▲ Better Economics
Let's look at the economics. Well first of all, there's five times less land to buy per resident. Construction costs are 30% less because the apartments share various combinations of walls, roofs and floors. Going multi story does require stronger materials, and fire safety devices, such a sprinklers, add some costs. But these are offset by the much shorter utility runs.
Insulation costs 90% less because of the lower surface area per resident. Heating and cooling is 300% more efficient due to the lower surface area to volume ratio. Combining these factors with the moderating effect of the rooftop greenhouse can easily cut the construction and energy costs of climate control by more than 90%. That gives us a lot of extra budget to invest in high efficiency heating and cooling, such as heat pumps and geothermal.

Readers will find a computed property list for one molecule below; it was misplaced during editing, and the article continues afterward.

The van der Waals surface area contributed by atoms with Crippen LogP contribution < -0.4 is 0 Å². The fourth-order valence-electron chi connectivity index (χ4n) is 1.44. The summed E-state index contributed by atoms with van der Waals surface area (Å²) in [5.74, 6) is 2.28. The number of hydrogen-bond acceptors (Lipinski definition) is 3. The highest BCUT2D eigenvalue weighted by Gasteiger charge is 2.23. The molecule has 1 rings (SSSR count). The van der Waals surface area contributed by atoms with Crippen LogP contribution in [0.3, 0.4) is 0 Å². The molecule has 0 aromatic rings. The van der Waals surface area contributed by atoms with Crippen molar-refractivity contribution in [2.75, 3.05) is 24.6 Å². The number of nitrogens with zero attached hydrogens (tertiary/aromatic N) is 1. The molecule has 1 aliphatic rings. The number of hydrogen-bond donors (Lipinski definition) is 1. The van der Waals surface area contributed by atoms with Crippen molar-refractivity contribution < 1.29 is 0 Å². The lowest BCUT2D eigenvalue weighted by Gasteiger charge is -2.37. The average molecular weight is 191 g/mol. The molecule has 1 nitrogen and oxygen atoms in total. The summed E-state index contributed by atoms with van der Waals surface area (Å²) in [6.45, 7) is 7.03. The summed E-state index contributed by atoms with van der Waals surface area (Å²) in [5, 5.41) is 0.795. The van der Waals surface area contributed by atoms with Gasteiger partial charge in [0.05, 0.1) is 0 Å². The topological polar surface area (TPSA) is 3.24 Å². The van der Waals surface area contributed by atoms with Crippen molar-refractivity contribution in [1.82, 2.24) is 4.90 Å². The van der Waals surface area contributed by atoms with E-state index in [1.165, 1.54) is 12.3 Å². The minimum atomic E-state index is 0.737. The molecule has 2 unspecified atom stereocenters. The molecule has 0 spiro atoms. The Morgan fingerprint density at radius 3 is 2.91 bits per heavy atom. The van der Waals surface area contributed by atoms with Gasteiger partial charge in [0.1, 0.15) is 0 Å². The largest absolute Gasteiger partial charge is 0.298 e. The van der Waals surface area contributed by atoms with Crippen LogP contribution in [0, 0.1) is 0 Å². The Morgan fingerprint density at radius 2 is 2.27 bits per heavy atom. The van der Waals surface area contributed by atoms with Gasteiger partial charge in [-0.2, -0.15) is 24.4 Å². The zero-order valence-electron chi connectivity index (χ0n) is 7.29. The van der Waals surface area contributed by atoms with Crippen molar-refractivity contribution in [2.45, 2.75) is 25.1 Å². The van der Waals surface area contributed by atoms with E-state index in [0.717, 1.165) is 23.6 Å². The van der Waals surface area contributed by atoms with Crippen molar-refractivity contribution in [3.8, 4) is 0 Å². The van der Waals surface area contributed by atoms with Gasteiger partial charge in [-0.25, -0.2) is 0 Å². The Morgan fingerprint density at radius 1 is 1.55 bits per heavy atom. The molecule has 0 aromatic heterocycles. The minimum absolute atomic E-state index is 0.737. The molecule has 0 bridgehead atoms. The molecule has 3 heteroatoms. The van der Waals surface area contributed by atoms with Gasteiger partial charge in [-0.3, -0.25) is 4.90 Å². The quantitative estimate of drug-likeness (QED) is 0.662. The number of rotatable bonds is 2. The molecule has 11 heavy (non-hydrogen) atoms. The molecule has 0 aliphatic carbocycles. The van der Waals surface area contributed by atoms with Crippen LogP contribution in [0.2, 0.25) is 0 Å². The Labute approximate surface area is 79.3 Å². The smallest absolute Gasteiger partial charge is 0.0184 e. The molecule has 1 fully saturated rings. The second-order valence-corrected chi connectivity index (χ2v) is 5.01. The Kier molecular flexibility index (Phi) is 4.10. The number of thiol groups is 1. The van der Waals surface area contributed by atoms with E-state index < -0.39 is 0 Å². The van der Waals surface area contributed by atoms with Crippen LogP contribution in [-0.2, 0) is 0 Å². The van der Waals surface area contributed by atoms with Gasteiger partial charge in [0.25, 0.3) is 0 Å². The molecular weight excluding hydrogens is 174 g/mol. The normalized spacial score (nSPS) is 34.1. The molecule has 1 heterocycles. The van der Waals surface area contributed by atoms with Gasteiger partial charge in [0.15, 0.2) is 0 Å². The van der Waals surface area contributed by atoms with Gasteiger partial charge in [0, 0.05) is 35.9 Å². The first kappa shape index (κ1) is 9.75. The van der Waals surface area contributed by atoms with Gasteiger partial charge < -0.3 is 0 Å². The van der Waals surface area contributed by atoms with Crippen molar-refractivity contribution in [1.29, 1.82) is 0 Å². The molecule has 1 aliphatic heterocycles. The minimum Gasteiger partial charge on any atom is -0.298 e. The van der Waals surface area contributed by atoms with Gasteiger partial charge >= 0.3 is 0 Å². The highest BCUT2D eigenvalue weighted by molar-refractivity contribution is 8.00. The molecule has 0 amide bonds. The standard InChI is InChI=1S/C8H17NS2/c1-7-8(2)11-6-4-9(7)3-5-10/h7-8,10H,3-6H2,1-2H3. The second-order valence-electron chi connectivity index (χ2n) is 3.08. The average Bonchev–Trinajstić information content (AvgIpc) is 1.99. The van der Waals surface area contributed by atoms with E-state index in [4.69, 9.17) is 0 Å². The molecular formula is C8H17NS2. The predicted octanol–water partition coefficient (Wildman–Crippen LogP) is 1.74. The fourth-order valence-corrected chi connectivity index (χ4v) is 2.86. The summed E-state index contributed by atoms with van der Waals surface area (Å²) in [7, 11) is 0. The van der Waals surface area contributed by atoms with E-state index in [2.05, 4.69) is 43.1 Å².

The roads in this development cost 19 times less because there's four times fewer streets. Twice as many people in the three meter wide bike lane can provide twice the level of service as an eight meter wide street plus sidewalks. There's other savings as well, having to do with the lighter road base needed to support foot versus automotive traffic, and I would invest some of these savings in a roof over the bike paths to make commuting safe and comfortable year round. These would also in turn, reduce the weathering of the road. Transportation by bike costs 20 times less for residents than owning a car. Plus with a bike, you can get your license at age six!
Less hard surface means much less concrete to pour for the storm drains. The gym and greenhouse-to-table cafe are potential profit centers, providing the community with income and on-site jobs.